Peter Rhodes on a royal retreat, open-plan irritations and how to avoid blackouts
Read today's column from Peter Rhodes.
MY electoral-roll form has just arrived, to be duly updated and returned. Yours, too? Whatever can be going on?
THERE is no hiding place for Her Majesty. If Boris Johnson loses a vote of no-confidence in the Commons next month, Labour is said to be planning to knock on the Queen's door to inform her that they are forming the new government. It's at times like this you appreciate the real advantages of a Royal Yacht.
A SURVEY reveals huge differences between cremation charges across the UK - they are high in Guildford, but low in Ulster. There is a lesson here: if you're feeling peaky, head for Belfast.
IN a warming, overcrowded world, we should be learning new definitions of good and bad news. Every new discovery of natural gas in the North Sea used to be good news. Now, it ought to be seen as bad news. Half-a-century ago, the news that Britain's post-war population was rising was good news. Today, we should actually celebrate the latest figures which show the UK birthrate is now the lowest ever recorded. Yet old ways die hard. Even the enlightened Observer sees a falling population as something to be rectified, with its lofty leader column: "The Observer view on immigration being the answer to falling birth rates." But this isn't an issue seeking an answer. If the population of this island, now heading crazily toward 70 million, gradually fell to 55 million, life would be better for everybody.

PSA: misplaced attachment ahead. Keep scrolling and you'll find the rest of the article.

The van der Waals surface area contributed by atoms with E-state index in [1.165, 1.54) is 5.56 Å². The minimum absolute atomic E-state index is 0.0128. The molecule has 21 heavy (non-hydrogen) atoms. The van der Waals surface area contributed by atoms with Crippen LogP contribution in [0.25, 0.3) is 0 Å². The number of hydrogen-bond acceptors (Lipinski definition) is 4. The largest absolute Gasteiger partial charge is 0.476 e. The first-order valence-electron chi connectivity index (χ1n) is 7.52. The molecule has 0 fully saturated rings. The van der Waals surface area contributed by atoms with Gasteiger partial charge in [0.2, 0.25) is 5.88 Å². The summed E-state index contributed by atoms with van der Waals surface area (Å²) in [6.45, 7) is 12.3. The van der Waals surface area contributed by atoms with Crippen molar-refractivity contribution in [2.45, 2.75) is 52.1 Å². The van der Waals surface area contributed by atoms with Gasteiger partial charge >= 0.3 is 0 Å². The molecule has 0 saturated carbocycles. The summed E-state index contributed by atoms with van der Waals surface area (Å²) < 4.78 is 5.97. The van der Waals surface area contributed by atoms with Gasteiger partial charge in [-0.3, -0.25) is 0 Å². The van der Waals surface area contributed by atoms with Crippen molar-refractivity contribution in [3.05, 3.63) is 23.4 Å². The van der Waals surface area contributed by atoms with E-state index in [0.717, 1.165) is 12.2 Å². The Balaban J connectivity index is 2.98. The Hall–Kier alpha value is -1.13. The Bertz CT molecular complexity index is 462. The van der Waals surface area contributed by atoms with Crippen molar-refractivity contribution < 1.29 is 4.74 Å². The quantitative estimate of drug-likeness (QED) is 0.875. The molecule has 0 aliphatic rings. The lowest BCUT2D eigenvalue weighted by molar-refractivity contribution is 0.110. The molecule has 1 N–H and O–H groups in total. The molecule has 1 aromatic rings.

IF nothing else, after last week's blackouts, the UK's future electricity supply might be rather more reliable shared among 55 million than 70 million. The way these wind turbines are breeding, we might end up with one each.
MY piece on doctors' surgeries becoming open-plan, with nowhere to discuss intimate ailments, struck a chord with many readers. But just as many of you were irritated by the same open-plan trend in banks and building societies. I sympathise; my local building society has recently been stripped of counters and screens. The details of your financial situation, once whispered in hushed tones through the grille, are now discussed across a table in full view of the waggly-eared citizenry.
A READER describes the bleak open-plan experience thus: "You are greeted by somebody who looks about eight with the obligatory tablet. He asks you what you want, and then you wait for an adult to take care of you."
THE teenager who allegedly threw a child from the viewing platform at Tate Modern is so young that his name will probably never be revealed, for legal reasons. But in the course of this case, watch out for two words which, if past tragedies are any guide, will almost certainly be mentioned. Cannabis and paranoia.
THE latest telly advert for Coca-Cola suggests drinking a can of the stuff before bungee jumping. Don't try this at home, kids.